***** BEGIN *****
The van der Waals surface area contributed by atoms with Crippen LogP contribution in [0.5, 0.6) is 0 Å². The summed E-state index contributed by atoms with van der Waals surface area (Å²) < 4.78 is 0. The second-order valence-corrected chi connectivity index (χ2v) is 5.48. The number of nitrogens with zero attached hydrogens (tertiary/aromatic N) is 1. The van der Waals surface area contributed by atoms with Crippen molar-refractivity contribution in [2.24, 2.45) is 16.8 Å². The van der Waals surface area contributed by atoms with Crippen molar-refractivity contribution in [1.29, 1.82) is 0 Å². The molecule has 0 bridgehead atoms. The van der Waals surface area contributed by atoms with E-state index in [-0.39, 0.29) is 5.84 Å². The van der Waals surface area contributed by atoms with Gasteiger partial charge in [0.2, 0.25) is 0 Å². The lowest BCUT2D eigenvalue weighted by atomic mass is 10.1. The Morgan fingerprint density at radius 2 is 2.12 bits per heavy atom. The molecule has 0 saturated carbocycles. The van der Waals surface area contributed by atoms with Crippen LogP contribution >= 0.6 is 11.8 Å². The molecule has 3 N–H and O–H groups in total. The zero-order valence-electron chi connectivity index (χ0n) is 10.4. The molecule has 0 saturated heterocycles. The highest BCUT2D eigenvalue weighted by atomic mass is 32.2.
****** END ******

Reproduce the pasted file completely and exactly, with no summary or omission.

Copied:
The van der Waals surface area contributed by atoms with Crippen LogP contribution in [0.5, 0.6) is 0 Å². The summed E-state index contributed by atoms with van der Waals surface area (Å²) < 4.78 is 0. The second-order valence-corrected chi connectivity index (χ2v) is 5.48. The number of nitrogens with zero attached hydrogens (tertiary/aromatic N) is 1. The van der Waals surface area contributed by atoms with Crippen molar-refractivity contribution in [2.24, 2.45) is 16.8 Å². The van der Waals surface area contributed by atoms with Crippen molar-refractivity contribution in [1.29, 1.82) is 0 Å². The molecule has 0 bridgehead atoms. The van der Waals surface area contributed by atoms with E-state index in [-0.39, 0.29) is 5.84 Å². The van der Waals surface area contributed by atoms with Gasteiger partial charge in [0.2, 0.25) is 0 Å². The lowest BCUT2D eigenvalue weighted by atomic mass is 10.1. The Morgan fingerprint density at radius 2 is 2.12 bits per heavy atom. The molecule has 0 saturated carbocycles. The van der Waals surface area contributed by atoms with Crippen LogP contribution >= 0.6 is 11.8 Å². The molecule has 3 N–H and O–H groups in total. The zero-order valence-electron chi connectivity index (χ0n) is 10.4. The molecule has 0 saturated heterocycles. The highest BCUT2D eigenvalue weighted by atomic mass is 32.2.